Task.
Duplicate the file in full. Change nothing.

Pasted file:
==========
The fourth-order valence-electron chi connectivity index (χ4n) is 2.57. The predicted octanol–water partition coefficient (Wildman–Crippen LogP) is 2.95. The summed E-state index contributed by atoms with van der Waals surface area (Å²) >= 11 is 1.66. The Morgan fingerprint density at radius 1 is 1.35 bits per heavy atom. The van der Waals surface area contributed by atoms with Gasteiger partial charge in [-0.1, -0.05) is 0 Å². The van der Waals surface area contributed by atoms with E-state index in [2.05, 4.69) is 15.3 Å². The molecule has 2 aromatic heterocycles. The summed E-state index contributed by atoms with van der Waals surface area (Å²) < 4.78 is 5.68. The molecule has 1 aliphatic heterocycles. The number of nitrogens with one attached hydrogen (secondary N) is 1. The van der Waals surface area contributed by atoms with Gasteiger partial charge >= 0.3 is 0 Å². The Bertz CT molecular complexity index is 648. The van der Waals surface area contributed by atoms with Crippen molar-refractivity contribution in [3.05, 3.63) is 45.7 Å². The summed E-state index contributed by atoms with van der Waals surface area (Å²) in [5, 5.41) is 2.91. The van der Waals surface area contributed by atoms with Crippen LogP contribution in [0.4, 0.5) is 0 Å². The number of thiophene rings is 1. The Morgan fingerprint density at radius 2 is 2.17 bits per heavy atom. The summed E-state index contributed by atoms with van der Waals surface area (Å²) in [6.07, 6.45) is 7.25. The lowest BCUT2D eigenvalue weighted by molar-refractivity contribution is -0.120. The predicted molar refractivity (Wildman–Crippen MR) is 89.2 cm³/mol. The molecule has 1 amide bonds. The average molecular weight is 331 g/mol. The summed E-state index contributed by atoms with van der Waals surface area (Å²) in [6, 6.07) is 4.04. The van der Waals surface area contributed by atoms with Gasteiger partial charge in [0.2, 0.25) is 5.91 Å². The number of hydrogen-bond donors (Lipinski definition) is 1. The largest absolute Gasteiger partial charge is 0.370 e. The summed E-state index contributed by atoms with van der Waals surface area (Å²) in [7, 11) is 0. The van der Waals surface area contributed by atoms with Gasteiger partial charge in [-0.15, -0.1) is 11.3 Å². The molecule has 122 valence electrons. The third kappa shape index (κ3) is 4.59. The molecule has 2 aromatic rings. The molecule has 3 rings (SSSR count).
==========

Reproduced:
The fourth-order valence-electron chi connectivity index (χ4n) is 2.57. The predicted octanol–water partition coefficient (Wildman–Crippen LogP) is 2.95. The summed E-state index contributed by atoms with van der Waals surface area (Å²) >= 11 is 1.66. The Morgan fingerprint density at radius 1 is 1.35 bits per heavy atom. The van der Waals surface area contributed by atoms with Gasteiger partial charge in [-0.1, -0.05) is 0 Å². The van der Waals surface area contributed by atoms with E-state index in [2.05, 4.69) is 15.3 Å². The molecule has 2 aromatic heterocycles. The summed E-state index contributed by atoms with van der Waals surface area (Å²) < 4.78 is 5.68. The molecule has 1 aliphatic heterocycles. The number of nitrogens with one attached hydrogen (secondary N) is 1. The van der Waals surface area contributed by atoms with Gasteiger partial charge >= 0.3 is 0 Å². The Bertz CT molecular complexity index is 648. The van der Waals surface area contributed by atoms with Crippen molar-refractivity contribution in [3.05, 3.63) is 45.7 Å². The summed E-state index contributed by atoms with van der Waals surface area (Å²) in [5, 5.41) is 2.91. The van der Waals surface area contributed by atoms with Crippen LogP contribution in [0.4, 0.5) is 0 Å². The number of thiophene rings is 1. The Morgan fingerprint density at radius 2 is 2.17 bits per heavy atom. The summed E-state index contributed by atoms with van der Waals surface area (Å²) in [6.07, 6.45) is 7.25. The lowest BCUT2D eigenvalue weighted by molar-refractivity contribution is -0.120. The predicted molar refractivity (Wildman–Crippen MR) is 89.2 cm³/mol. The molecule has 1 amide bonds. The average molecular weight is 331 g/mol. The summed E-state index contributed by atoms with van der Waals surface area (Å²) in [6, 6.07) is 4.04. The van der Waals surface area contributed by atoms with Gasteiger partial charge in [0.2, 0.25) is 5.91 Å². The number of hydrogen-bond donors (Lipinski definition) is 1. The largest absolute Gasteiger partial charge is 0.370 e. The summed E-state index contributed by atoms with van der Waals surface area (Å²) in [7, 11) is 0. The van der Waals surface area contributed by atoms with Gasteiger partial charge in [-0.15, -0.1) is 11.3 Å². The molecule has 122 valence electrons. The third kappa shape index (κ3) is 4.59. The molecule has 2 aromatic rings. The molecule has 3 rings (SSSR count).